Could an Energy Performance Contract be the answer to those with MEES Concerns?

Asset Plus Posted 26 April 2017

It is now just under one year until the new Minimum Energy Efficiency Standards (MEES) regime comes into force. From 1 April 2018, it will be unlawful for Landlords to agree a new tenancy or a renewal for a property rated F or G on its energy performance certificate (EPC), unless certain exemptions apply. Landlords must upgrade the energy efficiency of these properties to at least a band ‘E’  before the property can be leased.

From 1 April 2023 the Regulations will also start to apply to all existing lettings and not just to new lettings.  In other words if you do nothing about improving the energy efficiency of a non-compliant property, it will be a breach of the Regulations to allow existing leases to continue where the rating is F or G subject to some-time limited exemptions that impose a high burden of compliance.

Penalties for commercial properties will be based on the rateable value of the property. Where a landlord has been in breach for less than three months, fines will not exceed 10% of the rateable value subject to a cap of £50,000. The level of fine will increase for breaches that exceed three months to 20% of the rateable value subject to a maximum cap of £150,000.

The cost of improving the energy performance of the property to comply with the legislation will generally rest with the Landlord, particularly in relation to existing leases. This is because, in the main, the cost of improvements falls outside most service charge regimes and are unlikely to fall within a fairly standard tenant’s obligation to comply with statute.

An Energy Performance Contract means the Landlord can transfer the risk of improving the energy efficiency of his property to those who are specialists in this field and are able to ‘guarantee’ the results. In most cases this will ensure an improvement way beyond a band ‘E’ which will not only future proof the property it will increase its market attractiveness and most likely its yield.

The ‘guarantees’ provided in the Energy Performance Contract will include the Landlord being paid back any shortfall if the energy savings level set within the contract are not met.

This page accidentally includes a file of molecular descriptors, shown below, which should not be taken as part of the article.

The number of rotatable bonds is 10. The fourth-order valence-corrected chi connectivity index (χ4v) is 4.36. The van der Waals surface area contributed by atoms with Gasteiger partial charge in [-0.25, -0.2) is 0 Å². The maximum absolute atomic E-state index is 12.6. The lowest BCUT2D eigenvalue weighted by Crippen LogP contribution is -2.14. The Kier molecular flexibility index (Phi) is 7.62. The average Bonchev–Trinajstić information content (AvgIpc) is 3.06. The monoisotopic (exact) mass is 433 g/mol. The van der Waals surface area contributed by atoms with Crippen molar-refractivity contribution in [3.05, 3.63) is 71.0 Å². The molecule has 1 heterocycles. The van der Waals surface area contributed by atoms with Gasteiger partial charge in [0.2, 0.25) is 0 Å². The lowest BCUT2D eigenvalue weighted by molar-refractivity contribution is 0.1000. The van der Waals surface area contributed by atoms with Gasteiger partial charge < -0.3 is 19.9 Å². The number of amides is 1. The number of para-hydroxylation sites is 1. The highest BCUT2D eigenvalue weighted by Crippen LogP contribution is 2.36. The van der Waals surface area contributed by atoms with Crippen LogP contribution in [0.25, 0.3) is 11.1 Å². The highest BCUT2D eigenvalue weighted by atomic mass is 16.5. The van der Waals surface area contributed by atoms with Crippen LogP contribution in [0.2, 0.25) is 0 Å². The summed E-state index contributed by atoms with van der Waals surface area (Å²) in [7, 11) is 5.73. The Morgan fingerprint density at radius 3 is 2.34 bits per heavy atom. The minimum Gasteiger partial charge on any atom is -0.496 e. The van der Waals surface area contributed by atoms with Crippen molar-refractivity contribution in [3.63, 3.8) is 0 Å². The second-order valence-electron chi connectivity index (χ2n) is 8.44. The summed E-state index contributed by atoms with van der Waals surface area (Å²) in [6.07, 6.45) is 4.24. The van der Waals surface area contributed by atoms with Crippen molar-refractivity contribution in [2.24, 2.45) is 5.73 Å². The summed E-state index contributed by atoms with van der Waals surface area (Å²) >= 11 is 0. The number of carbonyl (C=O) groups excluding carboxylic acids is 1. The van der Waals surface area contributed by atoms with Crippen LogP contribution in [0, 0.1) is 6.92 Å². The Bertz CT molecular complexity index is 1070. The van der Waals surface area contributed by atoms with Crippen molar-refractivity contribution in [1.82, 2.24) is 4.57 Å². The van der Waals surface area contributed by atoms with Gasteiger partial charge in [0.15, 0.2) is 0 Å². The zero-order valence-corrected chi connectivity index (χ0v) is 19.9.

Finance can also be included within the energy performance contract and in most cases the payments will be less than the energy being saved meaning the Landlord can ensure the property or properties are fully compliant with Zero capital outlay and Zero risk. This would like the illustration below;


Energy Performance Contracts have been used successfully in the UK Public Sector for some time now where Energy Service Companies (ESCo’s) such as Asset+ are engaged to improve the energy efficiency of a facility where the guaranteed energy savings pay for the capital investment required to implement the improvements.

The ESCo examines a facility, evaluates the level of energy savings that could be achieved, and then offers to implement the project and guarantee those savings over an agreed term. This will generally include a mix of both demand side and supply side energy conservation measures that are focused on reducing energy consumption and carbon emissions with the best possible commercial benefit. These are generally measured in terms of kWh’s saved or the NPV over the contract term so measurement in terms of an EPC rating would be new but ultimately the point of the legislation is the same i.e. to reduce energy consumption.

Paul Burnett, Managing Director of Asset+ advises: ‘Landlords need to act now to avoid being slapped with a hefty fine. The first step is to ensure properties have a valid EPC that takes account of any changes and improvements made to a building. Once poor performing buildings are identified, the Landlord needs to decide if they just want to comply with Legislation and improve from an ‘F’ or ‘G’ to an ‘E’ or improve beyond this and look to both future proof and improve the marketability of their property. An Energy Performance Contract is a sensible choice as the Landlord can ensure the property or properties are fully compliant with Zero capital outlay and Zero risk.’

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